How to Hire Your Boss
By Tim Walker
We’re all rightfully concerned about hiring. Oceans of digital ink have been spilled over how to hire good employees. It’s also a pretty major component of what we do here at M Force, and we wouldn’t last very long as a staffing company if we we’re able to find quality employees for our clients.
But how often do we think about hiring bosses? These are the people who are leaders in a copy. A lot of the time they’re also the managers in charge of hiring new employees. There’s a cliché out there (with some truth to it) that people don’t leave companies, they leave bosses.
A 2013 survey of 20,000 employees revealed that the top reason for leaving a company (26%) was “Loss of Trust and Confidence in Senior Leaders.” This is especially interesting when you factor in the fact that another survey found that an overwhelming number of managers believe pay is the reason people leave their job while at the same time undervaluing the impact of bad management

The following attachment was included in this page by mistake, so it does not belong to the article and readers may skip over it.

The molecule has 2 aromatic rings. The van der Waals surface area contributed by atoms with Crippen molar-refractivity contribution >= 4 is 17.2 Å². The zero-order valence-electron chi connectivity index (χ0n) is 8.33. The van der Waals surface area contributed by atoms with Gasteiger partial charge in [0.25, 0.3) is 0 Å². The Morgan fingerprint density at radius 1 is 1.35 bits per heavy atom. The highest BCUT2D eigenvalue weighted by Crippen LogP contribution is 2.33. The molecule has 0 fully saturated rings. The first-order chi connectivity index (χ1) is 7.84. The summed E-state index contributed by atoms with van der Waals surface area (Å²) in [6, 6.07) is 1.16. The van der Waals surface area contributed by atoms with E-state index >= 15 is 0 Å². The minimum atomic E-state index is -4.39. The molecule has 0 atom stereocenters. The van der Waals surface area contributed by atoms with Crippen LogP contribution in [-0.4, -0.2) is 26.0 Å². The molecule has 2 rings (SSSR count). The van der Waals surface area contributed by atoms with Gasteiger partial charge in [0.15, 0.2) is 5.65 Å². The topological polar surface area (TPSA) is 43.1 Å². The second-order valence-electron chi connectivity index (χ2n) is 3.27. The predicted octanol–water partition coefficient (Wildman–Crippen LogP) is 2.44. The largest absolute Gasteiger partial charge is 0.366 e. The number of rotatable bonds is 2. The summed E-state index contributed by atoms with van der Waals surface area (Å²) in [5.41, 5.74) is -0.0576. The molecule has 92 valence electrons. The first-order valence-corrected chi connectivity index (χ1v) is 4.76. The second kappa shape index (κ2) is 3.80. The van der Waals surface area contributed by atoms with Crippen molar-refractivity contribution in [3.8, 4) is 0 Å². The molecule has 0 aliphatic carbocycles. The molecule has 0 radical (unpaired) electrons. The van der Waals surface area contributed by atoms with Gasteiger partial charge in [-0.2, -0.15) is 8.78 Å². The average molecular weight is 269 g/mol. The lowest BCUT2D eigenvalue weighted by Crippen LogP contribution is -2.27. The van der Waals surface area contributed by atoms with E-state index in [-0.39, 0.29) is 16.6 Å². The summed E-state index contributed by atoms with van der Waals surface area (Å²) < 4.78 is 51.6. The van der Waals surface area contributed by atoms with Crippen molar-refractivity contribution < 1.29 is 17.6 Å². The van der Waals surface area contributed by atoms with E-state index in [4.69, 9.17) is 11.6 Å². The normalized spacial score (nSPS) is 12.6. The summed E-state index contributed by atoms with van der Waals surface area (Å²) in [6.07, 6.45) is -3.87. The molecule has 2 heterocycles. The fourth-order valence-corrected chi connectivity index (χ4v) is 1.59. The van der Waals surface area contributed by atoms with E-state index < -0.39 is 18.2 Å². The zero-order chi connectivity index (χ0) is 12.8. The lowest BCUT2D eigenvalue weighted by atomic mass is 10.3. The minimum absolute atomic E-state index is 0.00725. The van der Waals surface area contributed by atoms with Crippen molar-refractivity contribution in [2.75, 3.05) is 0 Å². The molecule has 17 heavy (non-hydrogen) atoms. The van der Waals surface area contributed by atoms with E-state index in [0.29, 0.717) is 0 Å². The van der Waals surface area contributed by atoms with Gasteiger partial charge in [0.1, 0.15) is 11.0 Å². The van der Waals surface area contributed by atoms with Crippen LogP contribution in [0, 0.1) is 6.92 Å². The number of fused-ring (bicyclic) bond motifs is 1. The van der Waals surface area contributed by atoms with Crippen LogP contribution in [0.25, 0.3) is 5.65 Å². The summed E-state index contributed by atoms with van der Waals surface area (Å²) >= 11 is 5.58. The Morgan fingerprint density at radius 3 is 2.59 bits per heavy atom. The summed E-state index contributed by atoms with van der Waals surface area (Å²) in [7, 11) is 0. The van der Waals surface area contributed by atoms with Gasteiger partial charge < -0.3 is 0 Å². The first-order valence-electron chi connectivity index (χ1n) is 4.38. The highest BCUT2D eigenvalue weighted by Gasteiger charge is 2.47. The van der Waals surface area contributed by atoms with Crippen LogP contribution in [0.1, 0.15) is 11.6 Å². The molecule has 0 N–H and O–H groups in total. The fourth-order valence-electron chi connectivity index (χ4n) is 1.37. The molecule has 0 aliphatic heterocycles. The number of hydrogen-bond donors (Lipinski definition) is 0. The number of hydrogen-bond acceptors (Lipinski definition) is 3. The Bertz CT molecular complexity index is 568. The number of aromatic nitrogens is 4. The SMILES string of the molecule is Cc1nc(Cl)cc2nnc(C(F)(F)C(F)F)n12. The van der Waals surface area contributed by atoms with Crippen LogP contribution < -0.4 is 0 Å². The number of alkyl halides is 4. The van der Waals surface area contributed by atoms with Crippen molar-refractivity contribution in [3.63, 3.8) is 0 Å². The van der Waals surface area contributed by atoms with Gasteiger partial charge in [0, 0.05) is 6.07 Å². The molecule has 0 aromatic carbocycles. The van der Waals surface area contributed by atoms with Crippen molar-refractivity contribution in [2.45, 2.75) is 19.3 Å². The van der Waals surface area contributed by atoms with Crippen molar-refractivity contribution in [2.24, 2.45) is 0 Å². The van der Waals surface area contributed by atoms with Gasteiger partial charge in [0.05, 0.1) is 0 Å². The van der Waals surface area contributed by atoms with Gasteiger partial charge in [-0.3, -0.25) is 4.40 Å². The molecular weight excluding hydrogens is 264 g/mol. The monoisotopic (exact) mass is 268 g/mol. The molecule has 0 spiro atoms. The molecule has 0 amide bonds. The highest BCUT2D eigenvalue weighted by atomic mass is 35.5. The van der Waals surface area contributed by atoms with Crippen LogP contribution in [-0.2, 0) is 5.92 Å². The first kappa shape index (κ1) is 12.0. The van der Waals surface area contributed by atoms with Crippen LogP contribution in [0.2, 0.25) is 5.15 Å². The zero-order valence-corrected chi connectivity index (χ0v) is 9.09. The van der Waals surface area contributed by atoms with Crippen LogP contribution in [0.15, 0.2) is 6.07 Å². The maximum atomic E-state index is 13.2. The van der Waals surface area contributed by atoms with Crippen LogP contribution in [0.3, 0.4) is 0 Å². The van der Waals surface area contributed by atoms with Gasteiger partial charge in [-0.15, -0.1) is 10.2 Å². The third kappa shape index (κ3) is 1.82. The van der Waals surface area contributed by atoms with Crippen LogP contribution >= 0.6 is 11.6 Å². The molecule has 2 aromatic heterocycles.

Now, I think It’s only natural to want to deemphasize one’s own role in why employees leave a company. This certainly doesn’t mean every manager is bad or that bosses are the sole reason people leave their jobs. However, I think it can be helpful to think about how we hire bosses. Ron Carucci at Forbes magazine has a few tips for hiring your next boss.
- Know yourself and what you want in a boss: Understand your business and what kind of a leader a boss needs to be. What kind of leader will motivate you and your employees?
- Know how this opportunity advances and who you want to become: How will this new manager or boss help you in your career? Will he or she be a good mentor and someone you and your employees can learn from?
- Rehearse the relationship: Carucci cautions that when hiring a new boss, you shouldn’t be in “audition” mode. It’s important to understand how your potential boss really interacts with you and other employees.
- Ask real questions: Skip the usual interview questions and put the potential boss in some real life situations. Ask good questions!
- Be an anthropologist: Take it all in and try to look at the big picture. How do your employees react? How does everyone work together under pressure? How will the new boss react when things don’t go according to plan? It always a good idea to step back and look at things in a new light.
There are always a ton of factors involved when it comes to employees and sometimes things just don’t work out. However, having a great boss goes a long way in creating and maintaining a solid team!
What do you think?